Microsoft today announced several new OneDrive features, all related to photos. The service is getting new curation, viewing, sharing, management, and search features, rolling out “in the coming weeks.”

First up, OneDrive users on Windows 7 and Windows 8 will now be able to curate photos from their phone, desktop, and inbox via automatic imports. Just connect a device (be that a camera, a USB stick, or an external hard drive) and easily back up photos not just to your computer, but also to the cloud.

These photos will be saved in a new “Camera imports” folder. OneDrive will also let you automatically save screenshots that you take to a new “Screenshots” folder — hitting the print screen button on your keyboard will save the screenshot to your clipboard, but you’ll also automatically get a copy in the cloud for easy sharing.

01_LinksToAlbums_Original

The next feature lets users view, manage, and share photos with albums, as you can see above. Albums let you bring photos and videos together from anywhere in OneDrive (mobile device, folder, email, and so on) — there’s no need to copy files from folders.

While OneDrive has offered a single “all photos” view for some time now, albums give you a bit more control. Unlike traditional folders, albums put your photos stand front and center with larger thumbnails, edge-to-edge display, and a collage presentation. When you open a photo, it now fills up the whole screen (image details are still available from a pop-up menu).

Best of all, the albums view works not just on the desktop, but in mobile browsers and in OneDrive’s mobile apps. In fact, albums are available in the iOS app today (as seen below), and Microsoft says the updates for “Android and Windows Phone aren’t far behind.”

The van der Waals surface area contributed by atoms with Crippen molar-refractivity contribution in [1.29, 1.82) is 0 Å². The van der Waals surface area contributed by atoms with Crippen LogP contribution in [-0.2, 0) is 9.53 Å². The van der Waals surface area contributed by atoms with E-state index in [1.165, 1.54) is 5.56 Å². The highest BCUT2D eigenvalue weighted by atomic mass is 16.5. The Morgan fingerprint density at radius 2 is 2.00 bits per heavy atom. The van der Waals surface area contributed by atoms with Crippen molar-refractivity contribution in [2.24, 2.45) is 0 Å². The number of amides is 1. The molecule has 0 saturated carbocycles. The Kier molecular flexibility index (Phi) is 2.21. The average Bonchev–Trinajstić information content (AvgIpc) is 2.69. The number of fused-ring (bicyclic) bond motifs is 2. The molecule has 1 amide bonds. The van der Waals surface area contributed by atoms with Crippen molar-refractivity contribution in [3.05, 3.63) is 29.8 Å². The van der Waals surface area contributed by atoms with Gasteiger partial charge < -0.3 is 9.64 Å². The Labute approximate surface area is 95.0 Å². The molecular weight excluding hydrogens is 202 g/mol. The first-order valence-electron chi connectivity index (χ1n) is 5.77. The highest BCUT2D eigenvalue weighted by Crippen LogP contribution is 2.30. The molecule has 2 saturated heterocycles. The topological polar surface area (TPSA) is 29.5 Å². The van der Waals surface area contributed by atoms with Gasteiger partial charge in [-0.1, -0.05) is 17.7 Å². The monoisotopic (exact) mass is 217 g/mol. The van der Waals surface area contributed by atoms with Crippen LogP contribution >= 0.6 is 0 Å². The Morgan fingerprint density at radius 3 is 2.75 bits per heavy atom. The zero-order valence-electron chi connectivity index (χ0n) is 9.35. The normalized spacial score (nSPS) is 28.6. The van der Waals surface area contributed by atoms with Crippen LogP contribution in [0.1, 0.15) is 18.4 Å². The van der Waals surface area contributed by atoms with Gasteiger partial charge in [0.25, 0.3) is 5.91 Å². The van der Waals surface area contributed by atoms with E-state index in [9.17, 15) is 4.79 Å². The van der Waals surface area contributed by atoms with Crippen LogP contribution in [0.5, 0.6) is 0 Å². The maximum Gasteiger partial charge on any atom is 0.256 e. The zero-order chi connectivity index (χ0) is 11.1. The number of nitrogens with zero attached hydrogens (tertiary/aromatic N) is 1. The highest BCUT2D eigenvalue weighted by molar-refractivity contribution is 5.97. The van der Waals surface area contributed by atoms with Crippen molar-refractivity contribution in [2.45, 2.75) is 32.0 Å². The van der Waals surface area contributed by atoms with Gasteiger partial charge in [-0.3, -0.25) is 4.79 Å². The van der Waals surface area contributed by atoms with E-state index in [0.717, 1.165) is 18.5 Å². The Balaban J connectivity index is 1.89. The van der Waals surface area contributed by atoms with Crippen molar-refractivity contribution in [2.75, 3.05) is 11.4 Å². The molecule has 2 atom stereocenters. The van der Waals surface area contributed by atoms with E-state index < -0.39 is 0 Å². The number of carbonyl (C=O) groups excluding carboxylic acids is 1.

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The OneDrive team has also worked with Bing and Microsoft Research to improve search so users can now find Office documents and PDFs via text inside them. Wait, what? No mention of photos? Oh right, you can also now find photos based on time, location, or text from the images themselves, as well as based on tags (whether manually created by you or automatically created by OneDrive).

That’s not all. OneDrive can now automatically recognize content in your photos based purely on the visuals, group these together, and then let you search for specific ones based on keywords like “people,” “dogs,” “whiteboard,” “beach,” “sunsets,” and so on.

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Last but not least, Microsoft is exploring new ways to help OneDrive users engage and share their photos. The first such experiment is Weekend Recap emails, which essentially consist of OneDrive finding pictures you took on the weekend and emailing you them in a nice package for viewing and forwarding on to your friends and family.

The company wants to do “more with these types of emails and notifications in the future.” If done right, they can be very helpful, but otherwise they will get annoying very quickly.

This is a massive update, and it comes just two weeks after Outlook.com started letting you save email attachments straight to OneDrive. It looks like the OneDrive team is starting off 2015 with a bang — and frankly it has to, since Windows 10 will rely heavily on the cloud storage service.

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